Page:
“As a lifelong student, and as President, I use these skills every day,” wrote Obama. “I can tell you with certainty that whatever path you choose, the things you learn in school and the extra reading and exploration you do outside of school will always be helpful to you in your life.”

Obama said Flat Stanley was engaging, interested and showed up to the White House with a pencil in his hand ready to learn.

“It was a pleasure to have him here,” wrote Obama. “As I send him back to you, I urge you to bring that same thirst for knowledge to your classroom and passion for serving others to your community. Together, we will make America even better in the years to come.”

Boggs said the class will soon research how long it takes for a letter to reach Obama’s desk in the Oval Office.

An estimated 65,000 letters arrive each week at the White House and 10 letters are chosen daily for Obama to read and answer himself, according to www.whitehouse.gov.

James and Jacob were among 28 students in Myrtle Boggs’s language arts and social studies classes who drew and colored paper dolls and mailed the Flat Stanleys with letters to people scattered in various parts of the world.

The literary character served as an icebreaker for the students to write letters asking relatives, strangers and even a few famous figures to let Flat Stanley go on adventures in their areas and then send back a response letting students learn from Flat Stanley’s adventures.

ABES students walked with teachers to the Eolia Post Office on Sept. 13 and mailed letters with Flat Stanleys tucked inside the envelopes. Days and weeks passed and letters addressed to ABES were delivered to the school.

Students have eagerly learned about towns and cities by reading letters written by residents in Michigan, Oklahoma, South Carolina, Colorado, Alaska, Nebraska, Tennessee, Virginia and New York. Some of the correspondents included maps, brochures and photographs. A few of the photos included Flat Stanley in front of town landmarks and landscapes.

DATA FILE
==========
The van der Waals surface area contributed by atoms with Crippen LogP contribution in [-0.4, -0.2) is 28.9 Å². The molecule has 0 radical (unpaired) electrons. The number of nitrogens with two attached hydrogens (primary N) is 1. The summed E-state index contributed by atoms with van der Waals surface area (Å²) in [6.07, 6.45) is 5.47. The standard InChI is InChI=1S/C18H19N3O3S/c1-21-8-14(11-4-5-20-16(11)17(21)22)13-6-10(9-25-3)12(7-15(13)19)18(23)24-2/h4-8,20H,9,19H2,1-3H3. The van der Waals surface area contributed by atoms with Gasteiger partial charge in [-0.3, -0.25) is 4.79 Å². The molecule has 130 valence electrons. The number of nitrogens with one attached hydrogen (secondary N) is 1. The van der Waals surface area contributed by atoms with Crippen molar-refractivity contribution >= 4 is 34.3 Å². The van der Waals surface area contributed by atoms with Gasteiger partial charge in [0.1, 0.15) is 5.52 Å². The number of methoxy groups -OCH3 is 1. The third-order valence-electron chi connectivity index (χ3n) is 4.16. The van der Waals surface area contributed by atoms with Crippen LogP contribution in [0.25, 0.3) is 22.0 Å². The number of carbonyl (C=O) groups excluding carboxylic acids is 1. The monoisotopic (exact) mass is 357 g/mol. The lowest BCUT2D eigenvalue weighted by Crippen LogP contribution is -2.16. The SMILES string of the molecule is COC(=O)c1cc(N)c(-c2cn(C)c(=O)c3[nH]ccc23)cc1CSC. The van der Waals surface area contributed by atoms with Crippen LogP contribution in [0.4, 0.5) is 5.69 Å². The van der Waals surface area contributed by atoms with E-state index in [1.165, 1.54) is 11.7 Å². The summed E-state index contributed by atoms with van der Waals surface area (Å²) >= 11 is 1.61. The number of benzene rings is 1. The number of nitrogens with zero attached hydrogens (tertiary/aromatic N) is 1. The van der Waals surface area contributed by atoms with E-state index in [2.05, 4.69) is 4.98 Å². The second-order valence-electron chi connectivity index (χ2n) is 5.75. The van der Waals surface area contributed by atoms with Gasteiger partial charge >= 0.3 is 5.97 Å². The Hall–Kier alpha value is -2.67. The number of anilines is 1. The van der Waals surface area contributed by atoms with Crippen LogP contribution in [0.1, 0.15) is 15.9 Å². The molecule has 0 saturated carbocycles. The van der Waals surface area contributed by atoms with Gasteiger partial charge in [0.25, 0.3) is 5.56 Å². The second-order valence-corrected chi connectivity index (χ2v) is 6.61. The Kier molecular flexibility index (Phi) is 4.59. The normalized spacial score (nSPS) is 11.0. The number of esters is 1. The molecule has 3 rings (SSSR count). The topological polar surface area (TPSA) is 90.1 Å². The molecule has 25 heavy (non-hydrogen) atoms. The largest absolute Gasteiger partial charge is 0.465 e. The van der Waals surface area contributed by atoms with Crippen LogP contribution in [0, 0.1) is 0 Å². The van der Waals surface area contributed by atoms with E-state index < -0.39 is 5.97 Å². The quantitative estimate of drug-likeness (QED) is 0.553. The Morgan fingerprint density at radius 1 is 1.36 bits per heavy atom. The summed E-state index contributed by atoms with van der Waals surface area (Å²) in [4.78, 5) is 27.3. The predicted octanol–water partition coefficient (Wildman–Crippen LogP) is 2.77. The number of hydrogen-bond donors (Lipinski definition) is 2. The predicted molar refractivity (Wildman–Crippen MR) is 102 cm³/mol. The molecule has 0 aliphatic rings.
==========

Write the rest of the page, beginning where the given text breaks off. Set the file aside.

Alaina Epling was the first in her class to receive a letter back from a recognizable name. She was thrilled to receive a form letter from famous author J.K. Rowling, the author of the Harry Potter series. Alaina also got a letter from Linda Schenker, a Scholastic Book Group employee, who told Alaina about Flat Stanley’s visit to New York City.

“It’s actually pretty cool that we get stuff from famous people and they don’t throw it in the trash,” said Seth Terry.

Isaac Wiginton said he wants to write letters to famous people without using Flat Stanley as a buffer.

“I think this is really cool that we got letters back from famous people that care,” said Isaac. “It makes me want to send letters to other leaders in other countries.”

Mostly, classmates of Jacob and James have decided to write letters to country musicians and singers. Miranda Lambert, Blake Shelton, Carrie Underwood, Brantley Gilbert, Luke Bryan, Garth Brooks and Aaron Tippin may be getting letters soon from students at the small Eolia school. Letters will probably be mailed to comedian and actor Jim Carrey, film directors George Lucas and Peter Jackson, boy band members of One Direction and the cast of Duck Dynasty.

Although most letters delivered to ABES aren’t from celebrities, students appreciate every letter they receive because someone has taken time to answer their questions — and students are learning from those letters, said Mrs. Boggs.

Leah Sturgill received a package last week from a friend she met during this past summer at a horse camp at the Stables at Creekside Glen in Partridge. The friend, who lives in Texas, sent Leah a cowboy hat, a lasso and a bunch of photographs.

Nicholas Sturgill said the Flat Stanley Project has created a way for him to communicate with an aunt who lives in Michigan.

“We are talking to her a lot more now,” said Nicholas.

If you would like to send a letter describing your community to the ABES fifth- and sixth-grade classes, write to ABES, P.O. Box 86, Eolia, Ky. 40826.